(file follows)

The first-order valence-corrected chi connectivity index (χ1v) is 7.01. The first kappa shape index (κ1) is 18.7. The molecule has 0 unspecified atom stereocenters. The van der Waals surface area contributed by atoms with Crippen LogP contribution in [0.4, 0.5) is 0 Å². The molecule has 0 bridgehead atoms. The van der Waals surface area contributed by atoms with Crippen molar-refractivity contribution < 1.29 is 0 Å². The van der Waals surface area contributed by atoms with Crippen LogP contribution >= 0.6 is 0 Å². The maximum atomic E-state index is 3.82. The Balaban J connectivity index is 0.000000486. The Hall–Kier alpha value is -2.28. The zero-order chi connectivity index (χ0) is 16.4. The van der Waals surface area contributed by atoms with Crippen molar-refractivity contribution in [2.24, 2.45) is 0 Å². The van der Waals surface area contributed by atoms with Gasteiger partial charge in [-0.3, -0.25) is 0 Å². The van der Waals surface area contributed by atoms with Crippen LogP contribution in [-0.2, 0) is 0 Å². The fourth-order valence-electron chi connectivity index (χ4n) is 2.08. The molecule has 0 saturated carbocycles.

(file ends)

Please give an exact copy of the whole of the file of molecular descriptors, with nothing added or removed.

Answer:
The first-order valence-corrected chi connectivity index (χ1v) is 7.01. The first kappa shape index (κ1) is 18.7. The molecule has 0 unspecified atom stereocenters. The van der Waals surface area contributed by atoms with Crippen LogP contribution in [0.4, 0.5) is 0 Å². The molecule has 0 bridgehead atoms. The van der Waals surface area contributed by atoms with Crippen molar-refractivity contribution < 1.29 is 0 Å². The van der Waals surface area contributed by atoms with Crippen LogP contribution >= 0.6 is 0 Å². The maximum atomic E-state index is 3.82. The Balaban J connectivity index is 0.000000486. The Hall–Kier alpha value is -2.28. The zero-order chi connectivity index (χ0) is 16.4. The van der Waals surface area contributed by atoms with Crippen molar-refractivity contribution in [2.24, 2.45) is 0 Å². The van der Waals surface area contributed by atoms with Gasteiger partial charge in [-0.3, -0.25) is 0 Å². The van der Waals surface area contributed by atoms with Crippen LogP contribution in [-0.2, 0) is 0 Å². The fourth-order valence-electron chi connectivity index (χ4n) is 2.08. The molecule has 0 saturated carbocycles.